Panasonic ToughBook CF-30 Is One Tough, Fast Rugged NotebookBy Frank Ohlhorst | Posted 2009-05-05 Email Print
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Panasonic makes substantial improvements to components and performance in the newest version of the ToughBook CF-30, adding greater processing horsepower and extended Wi-Fi range. While it’s built for punishment, the ToughBook CF-30 is still short of features that many users will miss in the field.
When evaluating a ruggedized portable system, it’s pretty hard to stay away from hackneyed expressions such as"battle tested," "takes a licking" and "tough enough." Panasonic makes avoiding those phrases even tougher. After all, the CF-30 ToughBook is battle tested, can take a licking and is tough enough for the most extreme conditions.
Make no mistake, the ToughBook CF-30 model has been around for some time and has already been a proven performer and durable enough for most any industrial use. Panasonic is constantly refining the product and adding new features or capabilities, enhancing the CF-30 as time goes on. Some would argue that a model designation change is in order, while others (especially volume buyers) like certain things such as SKUs and model numbers to stay the same to ease long-term purchasing arrangements.
Our test unit came with an Intel Core 2 Duo L9300 (1.66 GHz) CPU, 4 GBs RAM and a 149 GB Hitachi hard drive. These components are a significant step up from the original CF-30’s specifications of a L2400 CPU, 80 GB hard drive and 1 GB RAM.
Not everything has changed in this ToughBook. The new CF-30 still sports a magnesium alloy case, weatherproof access ports and a super-bright 13.3-inch touch screen display. Buyers will still find a heavy-duty carry handle and the same weatherproof keyboard and track pad. For the most part, those are good things – with the exception of the track pad, which is still not sensitive or responsive enough for most users.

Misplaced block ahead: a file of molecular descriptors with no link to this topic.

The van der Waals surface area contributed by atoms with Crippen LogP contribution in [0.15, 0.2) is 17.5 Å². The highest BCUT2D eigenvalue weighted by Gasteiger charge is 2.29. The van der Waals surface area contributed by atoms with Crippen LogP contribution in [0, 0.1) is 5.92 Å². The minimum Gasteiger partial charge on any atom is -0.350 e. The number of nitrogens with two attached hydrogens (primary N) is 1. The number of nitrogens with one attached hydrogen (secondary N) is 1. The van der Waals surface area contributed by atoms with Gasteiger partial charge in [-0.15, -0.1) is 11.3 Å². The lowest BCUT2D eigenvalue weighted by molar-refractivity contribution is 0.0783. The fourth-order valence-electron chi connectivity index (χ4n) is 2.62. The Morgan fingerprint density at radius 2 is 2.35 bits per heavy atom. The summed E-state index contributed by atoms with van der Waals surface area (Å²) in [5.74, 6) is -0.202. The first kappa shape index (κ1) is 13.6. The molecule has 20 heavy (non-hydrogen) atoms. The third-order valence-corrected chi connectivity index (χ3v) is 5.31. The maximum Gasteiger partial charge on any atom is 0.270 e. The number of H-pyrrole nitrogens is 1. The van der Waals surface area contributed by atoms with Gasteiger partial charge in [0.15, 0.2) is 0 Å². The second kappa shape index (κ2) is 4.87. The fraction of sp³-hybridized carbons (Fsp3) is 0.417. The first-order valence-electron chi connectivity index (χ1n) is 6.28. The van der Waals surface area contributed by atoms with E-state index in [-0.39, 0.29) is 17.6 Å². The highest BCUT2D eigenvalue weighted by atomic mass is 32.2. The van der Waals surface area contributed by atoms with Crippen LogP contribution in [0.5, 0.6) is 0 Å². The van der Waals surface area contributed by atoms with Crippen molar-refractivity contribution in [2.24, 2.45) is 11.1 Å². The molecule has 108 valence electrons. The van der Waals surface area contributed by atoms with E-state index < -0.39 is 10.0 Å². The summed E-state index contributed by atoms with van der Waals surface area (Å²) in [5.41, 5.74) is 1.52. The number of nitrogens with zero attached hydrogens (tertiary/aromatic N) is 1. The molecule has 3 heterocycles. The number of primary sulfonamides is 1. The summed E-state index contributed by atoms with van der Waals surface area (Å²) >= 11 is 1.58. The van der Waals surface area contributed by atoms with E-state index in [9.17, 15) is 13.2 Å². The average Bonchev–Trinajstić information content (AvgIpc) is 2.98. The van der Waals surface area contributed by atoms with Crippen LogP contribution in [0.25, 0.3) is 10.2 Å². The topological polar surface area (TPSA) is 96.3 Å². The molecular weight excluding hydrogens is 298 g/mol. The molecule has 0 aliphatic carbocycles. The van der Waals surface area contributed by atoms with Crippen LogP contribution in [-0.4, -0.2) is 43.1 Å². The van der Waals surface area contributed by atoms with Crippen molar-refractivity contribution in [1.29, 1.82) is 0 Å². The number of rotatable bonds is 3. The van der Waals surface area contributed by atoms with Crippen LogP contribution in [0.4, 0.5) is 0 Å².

Of course, keeping some elements does involve sacrifice. In the case of the ToughBook CF-30, the sacrifice amounts to the lack of an integrated webcam and optical drive – two items found on most any notebook computer today. At a cost that approaches $3,200 and a travel weight of more than 8 pounds, one would expect Panasonic to offer the same features as others in the durable notebook arena. While one can argue that those options could reduce the ruggedness of the unit, other toughed notebooks do sport those features.
Those minor complaints aside, the unit proves to be an excellent performer, scoring a Passmark Rating of 635.3 using Performance Test 7.0 from Passmark software. This is pretty speedy for a unit that is built to exceed the U.S. military’s 810F standard for rugged portable PCs.
The unit ships with Windows Vista Business Edition and a downgrade to Windows XP is available, an option that most government buyers will take. Integrated wireless rounds out the feature set and the unit’s high-gain antennas help to extend Wi-Fi range and speed. All of the ports, ranging from USB to external video to PC cards are hidden behind hinged doors around the perimeter of the machine. Those doors use rubber gaskets and positive locking mechanisms to keep out water and dirt, a job that they perform well.
For solution providers looking to sell Panasonic ToughBooks, the ideal target markets include law enforcement, major utilities, local government, construction firms and other businesses that demand mobile computers that can withstand punishment of harsh environments.